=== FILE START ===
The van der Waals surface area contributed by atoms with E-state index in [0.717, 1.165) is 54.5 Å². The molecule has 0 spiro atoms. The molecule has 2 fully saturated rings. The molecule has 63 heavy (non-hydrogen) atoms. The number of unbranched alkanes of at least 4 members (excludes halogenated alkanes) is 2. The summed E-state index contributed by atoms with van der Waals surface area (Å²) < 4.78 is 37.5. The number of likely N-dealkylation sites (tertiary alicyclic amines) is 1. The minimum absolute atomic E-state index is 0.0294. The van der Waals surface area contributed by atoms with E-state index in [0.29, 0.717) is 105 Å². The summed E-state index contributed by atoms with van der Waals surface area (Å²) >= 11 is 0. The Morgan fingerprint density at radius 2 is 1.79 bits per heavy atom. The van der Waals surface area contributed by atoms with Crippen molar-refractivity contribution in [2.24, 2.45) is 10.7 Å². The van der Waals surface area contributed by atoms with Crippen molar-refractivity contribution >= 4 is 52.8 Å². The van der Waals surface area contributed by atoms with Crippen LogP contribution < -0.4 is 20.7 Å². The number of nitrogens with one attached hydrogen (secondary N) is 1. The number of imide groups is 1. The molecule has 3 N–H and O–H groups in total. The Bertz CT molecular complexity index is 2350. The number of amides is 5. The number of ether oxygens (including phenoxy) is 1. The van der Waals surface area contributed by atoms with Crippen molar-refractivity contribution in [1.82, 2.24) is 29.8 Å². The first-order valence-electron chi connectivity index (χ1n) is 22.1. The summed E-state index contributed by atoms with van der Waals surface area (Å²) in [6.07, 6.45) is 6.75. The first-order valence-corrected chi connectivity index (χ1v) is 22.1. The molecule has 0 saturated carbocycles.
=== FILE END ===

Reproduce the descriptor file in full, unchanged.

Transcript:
The van der Waals surface area contributed by atoms with E-state index in [0.717, 1.165) is 54.5 Å². The molecule has 0 spiro atoms. The molecule has 2 fully saturated rings. The molecule has 63 heavy (non-hydrogen) atoms. The number of unbranched alkanes of at least 4 members (excludes halogenated alkanes) is 2. The summed E-state index contributed by atoms with van der Waals surface area (Å²) < 4.78 is 37.5. The number of likely N-dealkylation sites (tertiary alicyclic amines) is 1. The minimum absolute atomic E-state index is 0.0294. The van der Waals surface area contributed by atoms with E-state index in [0.29, 0.717) is 105 Å². The summed E-state index contributed by atoms with van der Waals surface area (Å²) >= 11 is 0. The Morgan fingerprint density at radius 2 is 1.79 bits per heavy atom. The van der Waals surface area contributed by atoms with Crippen molar-refractivity contribution in [2.24, 2.45) is 10.7 Å². The van der Waals surface area contributed by atoms with Crippen molar-refractivity contribution >= 4 is 52.8 Å². The van der Waals surface area contributed by atoms with Crippen LogP contribution < -0.4 is 20.7 Å². The number of nitrogens with one attached hydrogen (secondary N) is 1. The number of imide groups is 1. The molecule has 3 N–H and O–H groups in total. The Bertz CT molecular complexity index is 2350. The number of amides is 5. The number of ether oxygens (including phenoxy) is 1. The van der Waals surface area contributed by atoms with Crippen molar-refractivity contribution in [1.82, 2.24) is 29.8 Å². The first-order valence-electron chi connectivity index (χ1n) is 22.1. The summed E-state index contributed by atoms with van der Waals surface area (Å²) in [6.07, 6.45) is 6.75. The first-order valence-corrected chi connectivity index (χ1v) is 22.1. The molecule has 0 saturated carbocycles.